DE: After my interview in Beaverton I went over to Coury's place outside of Forest Grove. We talked until 4 a.m. I found out that he had bought the old Reuter's property in a foreclosure. He started working on the deal in 1964 and moved there in early 1965.
Anyhow, we hit it off, and from then on, I knew I was going to get into the business.
I tried to see David Lett, but when I went by his place, he was out selling books. I got to meet his wife, Diana, though, and after I moved up, I met David.
KK: So what about Coury? People say he was the inspiration, the idea guy who motivated everyone. Is that true?
DE: Chuck was a very bright guy, full of energy and enthusiasm. In his thesis, he wrote about the relationship between length of growing season and varietal maturity, and we were convinced he was right.
Unfortunately, he didn't have the follow-through. We went into the nursery business for a short time together, but I got frustrated. It just didn't work out. Somehow he couldn't get from A to Z.
KK: What happened with Coury's winery?
DE: Dave Teppola got involved in the winery. Eventually Dave founded Laurel Ridge and took over the operation. Chuck went on to pioneer microbrewing in Oregon with Cartwright Brewing in Portland. But that didn't work out either.
KK: So he was sort of a visionary. What happened with his brewery?
DE: Chuck was determined to put his beer in bottles, and he bought some antiquated bottling equipment - from the 1920s. But he could never get it to work right. He made good beer. If he had just put the stuff in kegs and sold it to taverns, he might have made a go of it,
KK: Since there were just the handful of you in those first few years, did you get together occasionally to talk about what you were encountering and do some socializing as well?
DE: Yes, we did. We got to know one another very well. For a time, Chuck and David were on the outs over something about some vines shipped from California that died. But in the long run, we were very close.
I remember particularly when we joined forces to get a nursery in Roseburg to stop selling virused vines. We couldn't let those vines get disseminated and the industry didn't need that kind of bad press. So we went to the state about it.
If the three of us hadn't worked together on that, we wouldn't have gotten the Oregon Department of Agriculture to move as quickly, and then it might have been too late.
KK: In your book, "The Boys Up North," you refer to the Holy Grail. Are you referring to the Dundee Hills or the best places to grow pinot anywhere in Northwestern Oregon?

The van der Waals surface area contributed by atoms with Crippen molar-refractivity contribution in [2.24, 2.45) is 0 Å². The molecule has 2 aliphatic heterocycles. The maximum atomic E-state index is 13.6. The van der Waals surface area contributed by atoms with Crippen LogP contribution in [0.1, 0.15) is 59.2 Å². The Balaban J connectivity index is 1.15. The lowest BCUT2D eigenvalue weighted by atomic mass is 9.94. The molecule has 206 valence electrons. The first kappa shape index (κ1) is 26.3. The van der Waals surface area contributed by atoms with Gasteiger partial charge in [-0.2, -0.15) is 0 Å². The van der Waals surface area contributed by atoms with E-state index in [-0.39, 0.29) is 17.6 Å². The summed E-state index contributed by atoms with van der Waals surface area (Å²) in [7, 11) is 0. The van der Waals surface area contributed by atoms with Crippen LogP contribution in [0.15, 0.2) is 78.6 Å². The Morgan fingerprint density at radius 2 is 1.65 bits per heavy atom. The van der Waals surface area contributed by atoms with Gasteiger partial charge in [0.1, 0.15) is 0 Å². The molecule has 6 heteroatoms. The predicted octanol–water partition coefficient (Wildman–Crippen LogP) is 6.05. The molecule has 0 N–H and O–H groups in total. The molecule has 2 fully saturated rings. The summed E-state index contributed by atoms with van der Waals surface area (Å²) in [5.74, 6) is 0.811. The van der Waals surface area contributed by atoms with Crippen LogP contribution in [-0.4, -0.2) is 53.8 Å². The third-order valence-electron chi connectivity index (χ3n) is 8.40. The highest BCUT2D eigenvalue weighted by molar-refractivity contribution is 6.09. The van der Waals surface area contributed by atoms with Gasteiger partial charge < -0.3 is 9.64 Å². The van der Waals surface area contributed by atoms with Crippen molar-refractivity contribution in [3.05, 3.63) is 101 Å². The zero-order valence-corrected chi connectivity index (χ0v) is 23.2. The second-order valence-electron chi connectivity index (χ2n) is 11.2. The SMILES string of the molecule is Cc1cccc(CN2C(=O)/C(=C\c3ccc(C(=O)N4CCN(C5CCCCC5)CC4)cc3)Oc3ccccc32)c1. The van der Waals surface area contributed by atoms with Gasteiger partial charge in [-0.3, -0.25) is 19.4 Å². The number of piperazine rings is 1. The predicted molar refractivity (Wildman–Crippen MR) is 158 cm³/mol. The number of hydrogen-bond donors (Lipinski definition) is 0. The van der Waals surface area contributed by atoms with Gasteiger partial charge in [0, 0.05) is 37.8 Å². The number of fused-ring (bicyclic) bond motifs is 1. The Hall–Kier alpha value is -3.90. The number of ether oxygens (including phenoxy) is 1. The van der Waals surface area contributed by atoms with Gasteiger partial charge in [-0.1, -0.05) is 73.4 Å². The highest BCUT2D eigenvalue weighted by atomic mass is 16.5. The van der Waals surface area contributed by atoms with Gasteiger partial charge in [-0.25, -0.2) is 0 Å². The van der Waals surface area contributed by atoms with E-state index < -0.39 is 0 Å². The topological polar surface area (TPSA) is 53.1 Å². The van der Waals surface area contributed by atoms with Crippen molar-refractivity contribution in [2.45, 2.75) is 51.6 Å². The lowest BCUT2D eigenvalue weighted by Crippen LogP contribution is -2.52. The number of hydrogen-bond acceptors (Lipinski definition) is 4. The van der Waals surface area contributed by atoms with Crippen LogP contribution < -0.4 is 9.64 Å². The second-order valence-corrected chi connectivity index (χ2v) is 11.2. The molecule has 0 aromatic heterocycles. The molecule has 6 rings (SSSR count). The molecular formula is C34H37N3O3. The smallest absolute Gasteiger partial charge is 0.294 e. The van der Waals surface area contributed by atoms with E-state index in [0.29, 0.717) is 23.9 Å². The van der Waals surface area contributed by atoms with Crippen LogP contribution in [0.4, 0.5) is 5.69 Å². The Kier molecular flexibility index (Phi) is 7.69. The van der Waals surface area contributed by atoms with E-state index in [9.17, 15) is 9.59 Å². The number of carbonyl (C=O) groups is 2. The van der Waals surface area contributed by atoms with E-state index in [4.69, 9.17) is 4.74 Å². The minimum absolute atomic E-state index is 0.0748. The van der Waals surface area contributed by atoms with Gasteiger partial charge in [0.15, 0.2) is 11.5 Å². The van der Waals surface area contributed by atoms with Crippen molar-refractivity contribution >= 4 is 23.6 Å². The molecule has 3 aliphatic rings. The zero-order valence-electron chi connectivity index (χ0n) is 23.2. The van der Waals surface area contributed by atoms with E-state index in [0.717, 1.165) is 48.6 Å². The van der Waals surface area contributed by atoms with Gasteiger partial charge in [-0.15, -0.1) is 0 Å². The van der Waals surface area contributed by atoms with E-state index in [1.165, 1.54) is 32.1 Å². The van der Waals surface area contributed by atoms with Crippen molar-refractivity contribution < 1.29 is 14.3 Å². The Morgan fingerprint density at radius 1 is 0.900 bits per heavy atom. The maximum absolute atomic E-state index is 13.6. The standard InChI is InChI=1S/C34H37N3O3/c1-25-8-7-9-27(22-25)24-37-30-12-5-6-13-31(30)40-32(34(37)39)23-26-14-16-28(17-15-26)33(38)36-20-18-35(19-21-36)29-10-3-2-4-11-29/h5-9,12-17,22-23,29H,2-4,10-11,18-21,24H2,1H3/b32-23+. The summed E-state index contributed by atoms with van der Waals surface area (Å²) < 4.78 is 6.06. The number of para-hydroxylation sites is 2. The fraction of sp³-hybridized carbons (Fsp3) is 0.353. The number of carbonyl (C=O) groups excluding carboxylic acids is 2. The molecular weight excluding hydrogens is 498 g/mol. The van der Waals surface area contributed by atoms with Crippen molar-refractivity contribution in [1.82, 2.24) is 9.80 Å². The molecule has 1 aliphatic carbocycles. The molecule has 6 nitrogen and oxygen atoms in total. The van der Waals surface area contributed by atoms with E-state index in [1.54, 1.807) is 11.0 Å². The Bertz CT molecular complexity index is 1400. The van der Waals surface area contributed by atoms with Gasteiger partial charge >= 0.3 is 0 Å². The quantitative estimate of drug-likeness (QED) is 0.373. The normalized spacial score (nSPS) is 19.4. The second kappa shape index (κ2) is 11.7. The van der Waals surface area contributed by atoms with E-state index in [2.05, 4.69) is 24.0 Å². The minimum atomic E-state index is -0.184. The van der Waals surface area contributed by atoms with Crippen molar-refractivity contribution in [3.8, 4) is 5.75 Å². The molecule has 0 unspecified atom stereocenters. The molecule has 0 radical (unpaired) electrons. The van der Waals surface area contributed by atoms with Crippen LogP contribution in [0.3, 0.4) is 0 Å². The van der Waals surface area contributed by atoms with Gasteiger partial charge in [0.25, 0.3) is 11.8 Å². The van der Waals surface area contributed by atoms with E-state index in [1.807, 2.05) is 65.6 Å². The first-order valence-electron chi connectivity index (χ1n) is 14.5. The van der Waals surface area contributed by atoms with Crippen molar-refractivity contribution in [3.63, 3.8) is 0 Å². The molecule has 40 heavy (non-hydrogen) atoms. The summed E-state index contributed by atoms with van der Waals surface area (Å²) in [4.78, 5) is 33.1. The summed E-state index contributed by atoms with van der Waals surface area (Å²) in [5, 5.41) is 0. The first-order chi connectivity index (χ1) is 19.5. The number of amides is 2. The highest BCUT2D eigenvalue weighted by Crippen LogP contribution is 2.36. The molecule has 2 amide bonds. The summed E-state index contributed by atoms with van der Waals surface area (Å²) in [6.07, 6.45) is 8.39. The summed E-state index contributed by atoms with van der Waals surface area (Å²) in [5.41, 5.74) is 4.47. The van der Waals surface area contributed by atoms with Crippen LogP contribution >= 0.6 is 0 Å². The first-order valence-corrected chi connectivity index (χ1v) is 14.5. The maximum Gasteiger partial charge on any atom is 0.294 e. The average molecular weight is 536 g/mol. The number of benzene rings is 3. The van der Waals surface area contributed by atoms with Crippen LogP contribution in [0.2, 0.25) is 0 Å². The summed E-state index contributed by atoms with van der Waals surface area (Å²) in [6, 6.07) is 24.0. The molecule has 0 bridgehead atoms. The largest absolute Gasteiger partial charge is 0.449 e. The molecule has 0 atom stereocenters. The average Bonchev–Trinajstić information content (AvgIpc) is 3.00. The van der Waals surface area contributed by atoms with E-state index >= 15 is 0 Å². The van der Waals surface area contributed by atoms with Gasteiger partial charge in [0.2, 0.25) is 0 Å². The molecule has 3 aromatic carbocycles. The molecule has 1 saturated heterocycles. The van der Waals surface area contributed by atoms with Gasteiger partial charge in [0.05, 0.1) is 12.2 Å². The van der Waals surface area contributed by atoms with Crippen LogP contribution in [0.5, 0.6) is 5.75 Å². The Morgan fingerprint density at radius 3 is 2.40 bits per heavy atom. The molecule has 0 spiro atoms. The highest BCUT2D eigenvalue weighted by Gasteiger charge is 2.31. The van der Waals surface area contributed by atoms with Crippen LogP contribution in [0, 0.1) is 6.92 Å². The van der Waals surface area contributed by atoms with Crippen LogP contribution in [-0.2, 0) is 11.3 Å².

DE: My first vineyard was on Dopp Road in the Chehalem Mountains. I bought the 49 acres there in 1968, as well as 10 acres in the Eola Hills. I planted Cal Knudsen's vineyard in the Dundee Hills in 1972.
I helped Jim Maresh put in his first vineyard on Worden Hill Road in 1970, and planted Prince Hill Vineyard next door in 1983. Top quality fruit has come off all those properties. So, as far as the Holy Grail is concerned, all I can say is, it's around here somewhere.
KK: There is some question about whether it was Lett or Coury who first planted pinot noir in Northwestern Oregon. I'm told that they both planted the variety in 1965. What's the reality?
DE: As far as I know, 1965 was the year, and since spring is planting time, I'm assuming they both planted then. The difference is that David planted nursery rows - babies to be used for propagation - and Chuck put in rooted vines.
KK: So the claim that Forest Grove makes about being the first place where pinot noir was planted in the Willamette Valley is accurate?
DE: That reminds me of a great story about Beethoven's birthday. He was born on Dec. 16, but his birthday is listed as Dec. 17. In those days, a baby had to live at least a day before it was considered viable.
KK: In other words, Coury may have put in the first vines, but his efforts didn't come to anything, whereas Lett was the one who survived and made it a thriving reality.
KK: What about Forest Grove using the slogan, "Where pinot was born." As you know, that has become a huge bone of contention. How do you feel about it?
DE: Oregon's first pinot noir grape vines were planted by Richard Sommer in Roseburg. That's my definition of born. Period.